My cup, in this case my cart, is overflowing with incredible conference joy! The simple joyful fact alone, is that I had the privilege of attending a conference this fall. After a year of providing virtual conferences, COAA - The Construction Owners Association of America, held an in-person conference with the theme "It's All About the People" in Henderson, NV in early November 2021. I would have never imagined that my return to attending conferences would provide such a fulfilling experience that I have never previously had in my entire career.
Conference expectations are important now more than ever, to justify the budget, time away, and potential health risks. When attending a conference, we must approach the event with expectations. We ask ourselves - Which educational sessions should I attend? Who do I want to connect with? Do I want to participate in off-site tours, dinners, meetings, etc.? What do I want to get out of this experience? Because let's face it, it is an investment of time and money to attend a conference, whether you are an exhibitor, sponsor or attendee. The preparation for this COAA Conference was no different. However, in the end, I found myself not fulfilling the goals of the preparations I made. As a result, I gained so much more from this conference!
Leading up to the conference, I was able to participate in an extra layer of preparation. I am a member of COAA Cares (Connecting Attendees with Rewarding Experience & Service). The committee adopted a project to build for a non-profit during the conference. Toward the end of the summer, we discovered that the Ronald McDonald House (RMH) in Las Vegas, NV was implementing their hospitality cart program in a local hospital, and they needed such a cart. This cart, also known as a Happy Wheel Cart, is an extension of the of mission the Ronald McDonald House, providing a mobile unit to be pushed through the corridors of the pediatric unit at a local hospital. It offers items of comfort and support to children and parents who are in-patient, often living in a state of uncertainty and fear. This was a large project to take on, physically and emotionally.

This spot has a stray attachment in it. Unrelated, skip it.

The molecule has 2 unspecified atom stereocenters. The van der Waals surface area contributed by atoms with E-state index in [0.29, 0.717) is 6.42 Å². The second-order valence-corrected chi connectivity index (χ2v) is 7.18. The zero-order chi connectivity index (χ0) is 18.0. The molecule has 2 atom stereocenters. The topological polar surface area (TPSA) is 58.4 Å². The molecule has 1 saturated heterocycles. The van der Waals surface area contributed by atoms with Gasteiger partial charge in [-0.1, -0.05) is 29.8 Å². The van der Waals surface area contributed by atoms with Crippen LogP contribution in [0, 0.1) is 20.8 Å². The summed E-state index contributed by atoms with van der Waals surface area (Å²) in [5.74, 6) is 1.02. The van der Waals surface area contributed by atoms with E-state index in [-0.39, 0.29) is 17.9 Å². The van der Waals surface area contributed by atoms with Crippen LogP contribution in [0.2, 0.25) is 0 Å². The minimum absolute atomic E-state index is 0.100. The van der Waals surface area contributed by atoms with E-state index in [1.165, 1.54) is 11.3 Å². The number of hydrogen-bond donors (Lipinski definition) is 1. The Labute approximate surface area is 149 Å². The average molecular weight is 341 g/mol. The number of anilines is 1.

Once the project received the green light in early September, we asked for the specs and drawings for the standard design and construction, and they said that we were welcome to create our own. Music to our ears! This meant that the three main areas of COAA members: owners, architects/designers, and contractors would have the opportunity to be fully engaged and contribute their talents. This meant we needed to design, draw, specify, procure, and build a custom cart specifically for this RMH and their partnering hospital. A fun challenge the COAA Cares team was thrilled to take on.
Immediately Cy Rangel, project manager at Purdue University, jumped into action and put together a schedule for the project, and share with the entire team.